"I just went through my closet, took a bunch of clothes off the hangars, folded them and put them on shelves", said my elderly client. "So now I can keep everything and you don't need to help me sort through my clothes". Having just moved her from a very large single family home, this darling lady was having trouble finding space for all of her clothes in her new apartment. I had offered to help. I had also recently asked her Assisted Living Community to reinforce her overladen closet poles for fear all would come crashing down.
What I really understood was this: It really wasn't about the stuff. It was really about her sadness and realization that she had left behind a part of her life. Now in a walker and on heavy meds for a variety of ailments, getting rid of her Bridge clothes and her Ladies Group wardrobe was more than she could bear. She would never wear her high heels again or the fancy suits either. Having just given up her beloved sewing machine too, there were also rows of beautiful dresses and suits she had made for herself. They held memories;they were treasures.
Yes, it was a unreasonable amount of clothing and stuff she would never wear again. But who cares? If she now had room for it, I would accept her request and back off getting her to sort through it. Perhaps sometime in the future, when she had settled into her new apartment, had made friends and was ready to think forward and not so much into the past. If not, it was really OK with me.
Family members and friends often express to me their frustration with loved ones who can't part with stuff they don't need. I understand and confess that sometimes I get frustrated too. But then I remember that I have a 30yr old cub scout leader's uniform in my closet, right next to the costume I used to wear at bible camp when my kids were little. I'll never wear either of them again - but they remind me of very happy times and since I have room in my closet - I'm keeping them!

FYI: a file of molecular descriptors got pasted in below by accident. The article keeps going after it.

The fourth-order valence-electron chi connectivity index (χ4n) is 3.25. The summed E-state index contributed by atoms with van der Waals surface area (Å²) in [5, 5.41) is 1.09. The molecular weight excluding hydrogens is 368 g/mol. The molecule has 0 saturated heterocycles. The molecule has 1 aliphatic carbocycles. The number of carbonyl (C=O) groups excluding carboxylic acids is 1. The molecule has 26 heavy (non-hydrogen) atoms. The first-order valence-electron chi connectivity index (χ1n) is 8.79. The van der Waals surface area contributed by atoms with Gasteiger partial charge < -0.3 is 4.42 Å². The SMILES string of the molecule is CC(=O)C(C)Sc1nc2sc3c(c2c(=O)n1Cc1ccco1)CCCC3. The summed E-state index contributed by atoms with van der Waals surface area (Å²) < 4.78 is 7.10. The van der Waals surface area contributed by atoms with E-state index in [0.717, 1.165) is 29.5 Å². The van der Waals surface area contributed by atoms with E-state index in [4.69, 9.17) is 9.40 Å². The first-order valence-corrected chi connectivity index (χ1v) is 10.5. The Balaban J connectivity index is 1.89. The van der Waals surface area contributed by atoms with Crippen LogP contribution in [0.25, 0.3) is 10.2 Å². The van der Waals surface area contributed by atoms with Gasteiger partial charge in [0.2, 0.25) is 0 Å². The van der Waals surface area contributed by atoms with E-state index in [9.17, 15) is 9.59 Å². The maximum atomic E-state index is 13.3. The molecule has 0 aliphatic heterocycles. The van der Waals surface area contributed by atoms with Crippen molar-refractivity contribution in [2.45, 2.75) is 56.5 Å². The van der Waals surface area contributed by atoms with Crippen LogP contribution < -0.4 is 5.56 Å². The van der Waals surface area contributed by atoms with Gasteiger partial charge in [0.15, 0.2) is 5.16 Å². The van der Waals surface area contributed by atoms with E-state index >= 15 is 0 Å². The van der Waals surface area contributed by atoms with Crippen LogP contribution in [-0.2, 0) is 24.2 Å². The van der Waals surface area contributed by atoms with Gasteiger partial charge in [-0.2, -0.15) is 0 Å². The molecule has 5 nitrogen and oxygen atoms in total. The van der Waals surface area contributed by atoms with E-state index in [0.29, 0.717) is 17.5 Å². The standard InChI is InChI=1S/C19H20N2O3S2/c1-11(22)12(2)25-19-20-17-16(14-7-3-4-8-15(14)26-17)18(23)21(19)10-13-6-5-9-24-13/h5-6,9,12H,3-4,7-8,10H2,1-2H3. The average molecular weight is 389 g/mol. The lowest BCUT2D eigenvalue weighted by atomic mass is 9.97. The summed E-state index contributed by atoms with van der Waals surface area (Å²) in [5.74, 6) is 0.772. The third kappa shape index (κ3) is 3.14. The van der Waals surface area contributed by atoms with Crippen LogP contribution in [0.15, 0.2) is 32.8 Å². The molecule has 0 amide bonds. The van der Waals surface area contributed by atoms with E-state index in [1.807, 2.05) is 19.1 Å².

Be patient and understanding. Seniors live with continual loss - from losing driving privileges, to losing a life partner, to health issues, to familiar surroundings and a sense of hone. Depression or extreme sadness over losing happier times can manifest itself in many ways. Some people become pathological hoarders, whose clutter can turn unhealthy or dangerous necessitating intervention. Others just keep too much stuff, overwhelming closet poles and filling their garages and storage units with ancient baby furniture , teaching supplies, records from old jobs - remembrances of the best years of their lives. It would be nice to get them to get rid of all that stuff. But if you can't and they've got the room and it isn't endangering them, I say, let them keep it. You can always call me later :)
Marilyn Ellis, Author,Speaker,Professional Organizer, Life Coach and Senior Move Manager loves helping Seniors in the SF Bay Area move forward in their lives. A member of both the National Association of Professional Organizers and National Association of Senior Move Managers. She also helps families understand and cope with the delicate process.To learn more,visit http://www.lighthouseorganizers.com or call 1-866-379-6440